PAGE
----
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Playboy Advisor: Can Anal Sex be Detrimental to my Wife’s Health?

Playboy Advisor: Can Anal Sex be Detrimental to my Wife’s Health? : SKIP STERLING

SKIP STERLING

QUESTION: I’m a newly widowed 40-year-old man and also visually impaired. I’m ready to date, but this is the first time I will be trying as a blind man. Once upon a time I was accustomed to using eye contact to know when a woman might be interested. What do you suggest I do when it comes to flirting?—K.F., San Diego, California

PLAYBOY: There’s no surefire trick beyond becoming a sensitive listener and upping your verbal charm. But even for the sighted it can be tough to pick someone up out in the real world, especially when it seems as though every other single person in the bar is waiting for a date they found online or through an app. Rather than try to work around this, embrace technology. Dating4Disabled.com is one option, as is the immensely popular dating site OkCupid, which can pair you with both sighted and blind potential matches.

Q: My wife and I have been married for more than two decades, and she has had increasing trouble getting wet. We started to use lube during sex, which gave us a bonus thrill: I got into the habit of going down on her and using my tongue to spread the gel around and lube up my fingers before inserting them into her vagina. Once while we were engaging in this foreplay, I put my lubed finger near her ass and she started to moan, so I inserted my finger and she went wild with excitement. This became part of our foreplay routine, with my wife climaxing intensely whenever I inserted my finger into her anus. We’ve graduated to anal sex and have it at least once a month. Why is anal stimulation causing her intense climaxes now? Second, I’ve heard anal sex can be bad for your health. Could our bedroom practices be causing our bodies harm?—B.R., Grand Rapids, Michigan

PA: Congratulations on finding a new way to enjoy sex together at this stage in your relationship. And kudos to you both that you’re on the same page regarding anal sex. Let’s put your lucky discovery into perspective. You have stumbled upon the pleasures of the “taint,” slang for what is otherwise known as the perineum. It’s a nerve-packed pleasure center that, as the slang suggests, ain’t the vagina and it ain’t the anus. When you finger your wife’s anus, in addition to putting pressure on the perineum, you’re also stimulating the entire clitoral complex, which extends far beyond the visible external portion of the clitoris and deep into the vaginal cavity. Inserting a penis in the anus can also put pressure on the clitoral complex. As for your health concerns, as long as you’re gentle and sufficiently lubricated, you’ll be fine. You could wear a condom to protect yourself from potential urinary tract infections, and to protect your wife you should refrain from following anal with vaginal sex. The fact that you’re using gel and have anal sex only once a month, and that your wife isn’t experiencing any pain or discomfort, leads us to believe you’re doing it the right way. And you might be interested to know you’re on trend: Studies show that heterosexual anal sex is on the upswing. See the question below for further proof that we’re having a bit of an anal moment.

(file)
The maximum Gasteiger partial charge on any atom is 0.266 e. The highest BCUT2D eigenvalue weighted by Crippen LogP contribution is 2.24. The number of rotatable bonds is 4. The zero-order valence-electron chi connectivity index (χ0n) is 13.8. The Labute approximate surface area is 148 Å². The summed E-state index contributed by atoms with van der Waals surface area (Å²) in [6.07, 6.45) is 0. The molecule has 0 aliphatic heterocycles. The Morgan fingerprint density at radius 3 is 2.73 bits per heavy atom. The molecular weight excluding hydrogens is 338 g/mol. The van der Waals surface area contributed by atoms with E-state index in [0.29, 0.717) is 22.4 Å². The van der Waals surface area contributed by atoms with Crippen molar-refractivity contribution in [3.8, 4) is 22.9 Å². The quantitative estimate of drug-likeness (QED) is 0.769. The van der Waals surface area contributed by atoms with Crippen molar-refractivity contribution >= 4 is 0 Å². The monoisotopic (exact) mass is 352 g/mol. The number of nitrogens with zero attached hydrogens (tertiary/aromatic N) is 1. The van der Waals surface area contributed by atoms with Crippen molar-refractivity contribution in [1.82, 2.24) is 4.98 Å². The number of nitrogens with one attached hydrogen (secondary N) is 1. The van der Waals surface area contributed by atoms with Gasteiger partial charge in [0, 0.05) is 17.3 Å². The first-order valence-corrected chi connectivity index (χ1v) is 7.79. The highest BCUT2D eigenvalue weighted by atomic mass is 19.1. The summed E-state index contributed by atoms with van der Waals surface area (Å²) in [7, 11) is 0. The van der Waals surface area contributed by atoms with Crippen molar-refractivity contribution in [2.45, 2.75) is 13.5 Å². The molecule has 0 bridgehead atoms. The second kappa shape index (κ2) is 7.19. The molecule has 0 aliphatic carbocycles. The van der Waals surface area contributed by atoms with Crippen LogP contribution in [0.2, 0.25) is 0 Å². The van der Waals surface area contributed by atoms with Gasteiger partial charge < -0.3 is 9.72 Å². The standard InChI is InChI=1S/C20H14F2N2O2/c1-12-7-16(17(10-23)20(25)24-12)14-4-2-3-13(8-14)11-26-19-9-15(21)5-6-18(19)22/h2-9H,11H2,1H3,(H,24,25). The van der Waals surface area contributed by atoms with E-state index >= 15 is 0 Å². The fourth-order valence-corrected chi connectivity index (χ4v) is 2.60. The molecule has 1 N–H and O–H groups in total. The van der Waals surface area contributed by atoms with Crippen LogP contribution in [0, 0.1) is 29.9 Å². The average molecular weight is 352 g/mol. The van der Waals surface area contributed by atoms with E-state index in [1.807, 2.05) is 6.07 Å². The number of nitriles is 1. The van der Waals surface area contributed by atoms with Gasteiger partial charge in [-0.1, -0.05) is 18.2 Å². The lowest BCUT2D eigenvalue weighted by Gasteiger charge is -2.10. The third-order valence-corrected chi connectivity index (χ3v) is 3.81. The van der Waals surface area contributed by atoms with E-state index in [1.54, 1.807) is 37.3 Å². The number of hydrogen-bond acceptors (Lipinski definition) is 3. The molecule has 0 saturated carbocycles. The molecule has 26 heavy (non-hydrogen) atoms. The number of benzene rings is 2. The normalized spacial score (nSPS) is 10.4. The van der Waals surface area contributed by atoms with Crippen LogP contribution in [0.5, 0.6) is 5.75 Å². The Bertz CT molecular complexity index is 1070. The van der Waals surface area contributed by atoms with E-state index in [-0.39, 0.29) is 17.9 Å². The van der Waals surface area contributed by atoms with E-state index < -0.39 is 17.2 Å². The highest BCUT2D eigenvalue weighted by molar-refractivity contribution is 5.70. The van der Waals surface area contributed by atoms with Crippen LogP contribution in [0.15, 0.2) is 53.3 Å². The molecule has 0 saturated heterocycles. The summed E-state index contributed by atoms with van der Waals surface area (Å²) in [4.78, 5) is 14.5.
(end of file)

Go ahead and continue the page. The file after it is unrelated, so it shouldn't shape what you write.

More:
Q: Can you suggest a good prostate massager? I’m looking for a product that has been recommended by a real doctor, is made in the U.S. (FDA approval would be nice) and is safe. Are there any proven health benefits to prostate massage, or is everything I’ve read on the internet junk science intended to get me to buy something?—M.R., Austin, Texas

PA: Some alternative-medicine professionals believe prostate massage may alleviate the pain suffered by men with prostatitis (that is, an inflamed or infected prostate gland), but there are no credible studies that back up this belief. Most doctors recommend modifications to diet and behavior and sometimes prescribe antibiotics to treat prostatitis. If you suspect you have the condition, by all means seek professional medical advice. But if you count sexual satisfaction as a component of mental health, then yes, a prostate massager can be a useful tool if you’re interested in exploring anal play. But let’s call a prostate massager what it is: a sex toy. More precisely, it’s a variation of a dildo designed to put pressure on your prostate when inserted into the anus. Although you’ll find some websites that tout the medical benefits of prostate massage, seldom are these sites run by medical professionals; more often than not they encourage you to buy a particular product. The cleverly named Aneros, considered the best prostate massager out there, is made with FDA-approved medical-grade plastic, and happy customers report intense orgasms from prostate stimulation alone.